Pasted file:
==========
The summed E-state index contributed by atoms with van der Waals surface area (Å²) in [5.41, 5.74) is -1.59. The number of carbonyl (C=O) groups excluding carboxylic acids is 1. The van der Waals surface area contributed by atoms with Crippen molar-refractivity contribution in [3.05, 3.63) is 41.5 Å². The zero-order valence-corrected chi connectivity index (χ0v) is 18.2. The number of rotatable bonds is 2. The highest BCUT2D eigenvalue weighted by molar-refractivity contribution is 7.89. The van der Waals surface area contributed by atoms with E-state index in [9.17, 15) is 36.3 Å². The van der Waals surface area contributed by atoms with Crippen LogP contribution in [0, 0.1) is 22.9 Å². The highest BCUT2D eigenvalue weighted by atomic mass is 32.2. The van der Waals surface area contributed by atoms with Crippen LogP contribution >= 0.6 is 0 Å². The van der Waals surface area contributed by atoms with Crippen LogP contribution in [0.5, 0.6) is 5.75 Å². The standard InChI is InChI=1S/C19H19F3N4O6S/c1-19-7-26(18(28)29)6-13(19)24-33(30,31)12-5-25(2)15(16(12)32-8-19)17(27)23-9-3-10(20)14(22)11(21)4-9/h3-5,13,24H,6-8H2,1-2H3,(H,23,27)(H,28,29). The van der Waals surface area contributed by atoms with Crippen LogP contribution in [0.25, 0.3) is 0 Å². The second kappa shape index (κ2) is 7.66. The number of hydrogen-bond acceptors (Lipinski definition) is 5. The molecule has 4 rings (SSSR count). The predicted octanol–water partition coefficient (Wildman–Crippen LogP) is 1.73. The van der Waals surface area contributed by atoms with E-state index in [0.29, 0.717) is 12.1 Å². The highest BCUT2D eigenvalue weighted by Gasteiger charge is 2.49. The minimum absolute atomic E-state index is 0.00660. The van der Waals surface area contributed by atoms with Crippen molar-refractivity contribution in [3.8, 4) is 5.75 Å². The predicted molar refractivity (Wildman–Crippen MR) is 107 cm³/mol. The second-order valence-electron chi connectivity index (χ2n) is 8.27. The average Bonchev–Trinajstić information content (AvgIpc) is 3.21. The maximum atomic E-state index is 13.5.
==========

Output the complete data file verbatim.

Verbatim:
The summed E-state index contributed by atoms with van der Waals surface area (Å²) in [5.41, 5.74) is -1.59. The number of carbonyl (C=O) groups excluding carboxylic acids is 1. The van der Waals surface area contributed by atoms with Crippen molar-refractivity contribution in [3.05, 3.63) is 41.5 Å². The zero-order valence-corrected chi connectivity index (χ0v) is 18.2. The number of rotatable bonds is 2. The highest BCUT2D eigenvalue weighted by molar-refractivity contribution is 7.89. The van der Waals surface area contributed by atoms with E-state index in [9.17, 15) is 36.3 Å². The van der Waals surface area contributed by atoms with Crippen LogP contribution in [0, 0.1) is 22.9 Å². The highest BCUT2D eigenvalue weighted by atomic mass is 32.2. The van der Waals surface area contributed by atoms with Crippen LogP contribution >= 0.6 is 0 Å². The van der Waals surface area contributed by atoms with Crippen LogP contribution in [0.5, 0.6) is 5.75 Å². The standard InChI is InChI=1S/C19H19F3N4O6S/c1-19-7-26(18(28)29)6-13(19)24-33(30,31)12-5-25(2)15(16(12)32-8-19)17(27)23-9-3-10(20)14(22)11(21)4-9/h3-5,13,24H,6-8H2,1-2H3,(H,23,27)(H,28,29). The van der Waals surface area contributed by atoms with Crippen LogP contribution in [0.25, 0.3) is 0 Å². The second kappa shape index (κ2) is 7.66. The number of hydrogen-bond acceptors (Lipinski definition) is 5. The molecule has 4 rings (SSSR count). The predicted octanol–water partition coefficient (Wildman–Crippen LogP) is 1.73. The van der Waals surface area contributed by atoms with E-state index in [0.29, 0.717) is 12.1 Å². The highest BCUT2D eigenvalue weighted by Gasteiger charge is 2.49. The minimum absolute atomic E-state index is 0.00660. The van der Waals surface area contributed by atoms with Crippen molar-refractivity contribution in [3.8, 4) is 5.75 Å². The predicted molar refractivity (Wildman–Crippen MR) is 107 cm³/mol. The second-order valence-electron chi connectivity index (χ2n) is 8.27. The average Bonchev–Trinajstić information content (AvgIpc) is 3.21. The maximum atomic E-state index is 13.5.